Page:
Trial of Breivik ends with mass killer's final plea: I am sane

Relatives of victims walk out of court as defendant says he was motivated by a desire to stop a Muslim invasion of Europe

The trial of Anders Behring Breivik ended yesterday after a dramatic walkout by victims' relatives as the Norwegian mass killer pleaded with judges to consider him sane and told them he had carried out the killings of 77 people in an attempt to stop a Muslim invasion of Europe.

More than 30 relatives and friends of those killed in last July's devastating Oslo bomb attack and shooting massacre on the fjord island of Utoya got up and filed out of the court as Breivik began summing up his motives for committing Norway's worst acts of violence since the Second World War.

Members of victim support groups made it clear their gesture was meant as a protest against Breivik and not the court. "He has a right to talk but we have no duty to listen to him," said Christin Bjelland. Norwegian television broadcast sections of the closing stages of the 10-week trial which began in Oslo in April. However, cameras were withdrawn when Breivik made his final statement to the judges in which he attempted to justify his acts of mass murder.

Presenting the defence case, Breivik's lawyer, Geir Lippestad, depicted his client as a cool-headed, right-wing political extremist. He asked the judges to consider him sane and fully accountable for his actions. He insisted that nothing in Breivik's life until the "inferno of violence" on 22 July last year indicated that he was a violent person.

"The mother of these actions is not violence," Mr Lippestad told the court. "It is an extreme, radical political attitude and his actions must be perceived from the standpoint of right-wing extremist culture." The defence arguments followed submissions by the prosecution on Thursday which called for Breivik to be taken into psychiatric care because there were doubts about his sanity. Psychiatrists are divided over Breivik's mental state. One doctor's report has concluded that he is a psychotic paranoid schizophrenic. Another maintains that he is sane.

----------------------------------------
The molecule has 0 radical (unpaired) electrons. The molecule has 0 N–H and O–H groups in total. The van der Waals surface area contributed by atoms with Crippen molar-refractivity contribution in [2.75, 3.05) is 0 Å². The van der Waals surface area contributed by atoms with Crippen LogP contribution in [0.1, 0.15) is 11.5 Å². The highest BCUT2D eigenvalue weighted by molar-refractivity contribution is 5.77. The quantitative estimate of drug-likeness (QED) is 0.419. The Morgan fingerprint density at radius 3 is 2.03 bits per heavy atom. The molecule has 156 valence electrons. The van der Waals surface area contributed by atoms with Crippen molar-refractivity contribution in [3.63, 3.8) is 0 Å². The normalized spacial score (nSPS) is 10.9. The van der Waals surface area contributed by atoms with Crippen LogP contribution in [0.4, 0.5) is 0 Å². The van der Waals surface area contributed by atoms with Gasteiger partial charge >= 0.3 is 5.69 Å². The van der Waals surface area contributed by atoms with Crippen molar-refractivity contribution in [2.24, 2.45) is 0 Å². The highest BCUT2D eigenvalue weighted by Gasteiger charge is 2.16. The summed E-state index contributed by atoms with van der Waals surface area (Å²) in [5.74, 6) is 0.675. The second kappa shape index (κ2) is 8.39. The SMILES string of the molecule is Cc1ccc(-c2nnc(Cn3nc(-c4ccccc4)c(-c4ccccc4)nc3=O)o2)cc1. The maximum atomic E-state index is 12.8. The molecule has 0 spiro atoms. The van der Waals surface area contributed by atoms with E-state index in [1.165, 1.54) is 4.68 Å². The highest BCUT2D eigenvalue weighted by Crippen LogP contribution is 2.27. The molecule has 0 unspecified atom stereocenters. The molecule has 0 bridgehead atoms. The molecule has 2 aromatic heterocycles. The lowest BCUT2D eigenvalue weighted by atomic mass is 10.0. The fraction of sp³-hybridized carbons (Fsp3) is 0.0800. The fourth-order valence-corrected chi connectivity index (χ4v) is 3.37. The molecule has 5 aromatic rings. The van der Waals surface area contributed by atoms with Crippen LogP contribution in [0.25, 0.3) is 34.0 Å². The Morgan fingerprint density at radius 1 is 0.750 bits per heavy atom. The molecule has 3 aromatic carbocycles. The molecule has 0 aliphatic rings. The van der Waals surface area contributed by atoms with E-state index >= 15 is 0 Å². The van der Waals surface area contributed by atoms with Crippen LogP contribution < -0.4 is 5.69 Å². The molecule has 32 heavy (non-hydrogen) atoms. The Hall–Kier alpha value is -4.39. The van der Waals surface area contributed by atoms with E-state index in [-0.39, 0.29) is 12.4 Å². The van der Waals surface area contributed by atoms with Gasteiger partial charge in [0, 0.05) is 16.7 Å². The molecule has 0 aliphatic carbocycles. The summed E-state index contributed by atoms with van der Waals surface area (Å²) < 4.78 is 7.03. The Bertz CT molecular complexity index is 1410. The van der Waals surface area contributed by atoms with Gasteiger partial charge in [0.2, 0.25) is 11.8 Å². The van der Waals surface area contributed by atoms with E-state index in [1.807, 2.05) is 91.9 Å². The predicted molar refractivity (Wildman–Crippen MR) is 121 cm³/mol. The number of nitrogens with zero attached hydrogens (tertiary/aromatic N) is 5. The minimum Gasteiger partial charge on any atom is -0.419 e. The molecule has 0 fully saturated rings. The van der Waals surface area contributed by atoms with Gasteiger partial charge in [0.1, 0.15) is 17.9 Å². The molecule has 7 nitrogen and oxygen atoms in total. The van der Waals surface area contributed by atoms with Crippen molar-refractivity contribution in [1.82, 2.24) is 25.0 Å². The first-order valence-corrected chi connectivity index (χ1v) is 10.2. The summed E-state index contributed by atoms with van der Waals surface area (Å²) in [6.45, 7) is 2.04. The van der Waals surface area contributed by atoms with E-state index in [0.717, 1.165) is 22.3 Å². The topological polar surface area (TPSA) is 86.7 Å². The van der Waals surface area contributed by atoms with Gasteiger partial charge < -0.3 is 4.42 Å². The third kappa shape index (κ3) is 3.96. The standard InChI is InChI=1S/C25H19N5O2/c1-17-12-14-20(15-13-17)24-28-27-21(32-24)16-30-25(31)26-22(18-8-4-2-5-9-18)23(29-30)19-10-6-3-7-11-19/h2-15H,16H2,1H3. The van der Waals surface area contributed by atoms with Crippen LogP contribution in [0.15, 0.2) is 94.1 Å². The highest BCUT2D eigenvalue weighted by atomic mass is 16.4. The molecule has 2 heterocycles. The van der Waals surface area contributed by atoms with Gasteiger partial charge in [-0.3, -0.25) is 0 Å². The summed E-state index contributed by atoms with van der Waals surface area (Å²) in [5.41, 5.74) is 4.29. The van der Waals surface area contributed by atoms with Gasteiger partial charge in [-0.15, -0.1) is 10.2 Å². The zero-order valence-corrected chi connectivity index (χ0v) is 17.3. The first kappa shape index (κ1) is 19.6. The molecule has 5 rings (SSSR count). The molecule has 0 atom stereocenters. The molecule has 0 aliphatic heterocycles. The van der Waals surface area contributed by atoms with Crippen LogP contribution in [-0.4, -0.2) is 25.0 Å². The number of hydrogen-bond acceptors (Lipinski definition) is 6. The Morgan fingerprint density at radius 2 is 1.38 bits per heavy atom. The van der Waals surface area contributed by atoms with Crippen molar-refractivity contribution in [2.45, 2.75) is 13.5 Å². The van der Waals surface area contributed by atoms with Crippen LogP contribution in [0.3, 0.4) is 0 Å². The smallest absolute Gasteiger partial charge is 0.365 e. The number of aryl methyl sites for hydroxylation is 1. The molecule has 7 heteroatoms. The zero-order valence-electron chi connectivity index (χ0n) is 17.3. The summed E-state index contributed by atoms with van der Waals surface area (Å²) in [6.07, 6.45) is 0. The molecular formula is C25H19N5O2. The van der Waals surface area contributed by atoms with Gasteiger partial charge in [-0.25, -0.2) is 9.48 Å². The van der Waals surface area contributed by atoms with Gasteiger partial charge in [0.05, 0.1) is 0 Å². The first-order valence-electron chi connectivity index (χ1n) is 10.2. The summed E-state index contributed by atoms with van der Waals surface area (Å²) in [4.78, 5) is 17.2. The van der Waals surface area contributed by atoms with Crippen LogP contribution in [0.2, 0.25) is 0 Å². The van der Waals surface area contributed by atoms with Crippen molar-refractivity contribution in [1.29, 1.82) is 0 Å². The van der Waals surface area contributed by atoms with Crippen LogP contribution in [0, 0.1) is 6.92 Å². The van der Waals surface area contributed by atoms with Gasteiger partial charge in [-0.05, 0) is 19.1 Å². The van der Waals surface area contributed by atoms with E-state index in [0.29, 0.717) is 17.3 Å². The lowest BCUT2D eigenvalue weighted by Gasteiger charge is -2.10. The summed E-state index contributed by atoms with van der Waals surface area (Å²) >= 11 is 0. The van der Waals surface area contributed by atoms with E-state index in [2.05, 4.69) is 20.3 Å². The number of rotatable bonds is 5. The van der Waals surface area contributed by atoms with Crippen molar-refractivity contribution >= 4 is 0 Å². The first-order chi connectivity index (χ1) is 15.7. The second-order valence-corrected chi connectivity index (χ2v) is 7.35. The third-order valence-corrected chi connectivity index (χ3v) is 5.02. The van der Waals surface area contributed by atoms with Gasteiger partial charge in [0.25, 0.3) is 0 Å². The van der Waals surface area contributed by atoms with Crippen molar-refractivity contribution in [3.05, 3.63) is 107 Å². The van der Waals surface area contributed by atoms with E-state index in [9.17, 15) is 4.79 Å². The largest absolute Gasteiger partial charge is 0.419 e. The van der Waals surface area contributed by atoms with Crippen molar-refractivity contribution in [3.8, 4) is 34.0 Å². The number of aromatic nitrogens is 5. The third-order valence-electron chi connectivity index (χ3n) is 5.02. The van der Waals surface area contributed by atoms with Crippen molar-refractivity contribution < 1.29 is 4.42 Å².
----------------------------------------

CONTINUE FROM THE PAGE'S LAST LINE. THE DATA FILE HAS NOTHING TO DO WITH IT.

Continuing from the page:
Mr Lippestad said that the fact "safe little Norway would be hit by such a terror attack is almost impossible to understand". He argued that the inconceivable nature of the offence explained why psychiatric experts had reached different conclusions about his client. Describing Breivik as an ordinary young man with good friends and colleagues, Mr Lippestad asked: "How would a man who was mentally ill have been allowed to join a shooting club?"

Breivik, 33, said at the beginning of his trial that to be deemed insane and committed to psychiatric care would be "worse than death". The anti-Muslim extremist made it clear that he favoured jail as it would allow him to portray himself as a political prisoner and a champion of the far right.

Many Norwegians are uncomfortable with the possibility of an insanity verdict, as it would absolve Breivik of criminal responsibility. The mass killer has claimed he is a founding member of a crusading far-right Muslim order called the Knights Templar whose mission is to prevent an impending Muslim domination of Europe. Prosecution lawyers said they did not believe the organisation existed.

Breivik has claimed that his political convictions drove him to detonate a bomb in central Oslo last July and then shoot and kill 69 youth members of Norway's ruling Labour Party attending a summer camp on Utoya island.

The judges will deliver their ruling on 24 August. Whatever their decision Breivik is likely to be detained for the rest of his life.

News
Russell Brand was in typically combative form during his promotional interview with Newsnight's Evan Davis
peopleReports that Brand could stand for Mayor on an 'anti-politics' ticket
News
The clocks go forward an hour at 1am on Sunday 30 March
news
Arts and Entertainment
The Doctor finds himself in a forest version of London in Doctor Who episode 'In the Forest of the Night'
TVReview: Is the Doctor ever going stop frowning? Apparently not.
News
Voluminous silk drawers were worn by Queen Victoria
newsThe silk underwear is part of a growing trade in celebrity smalls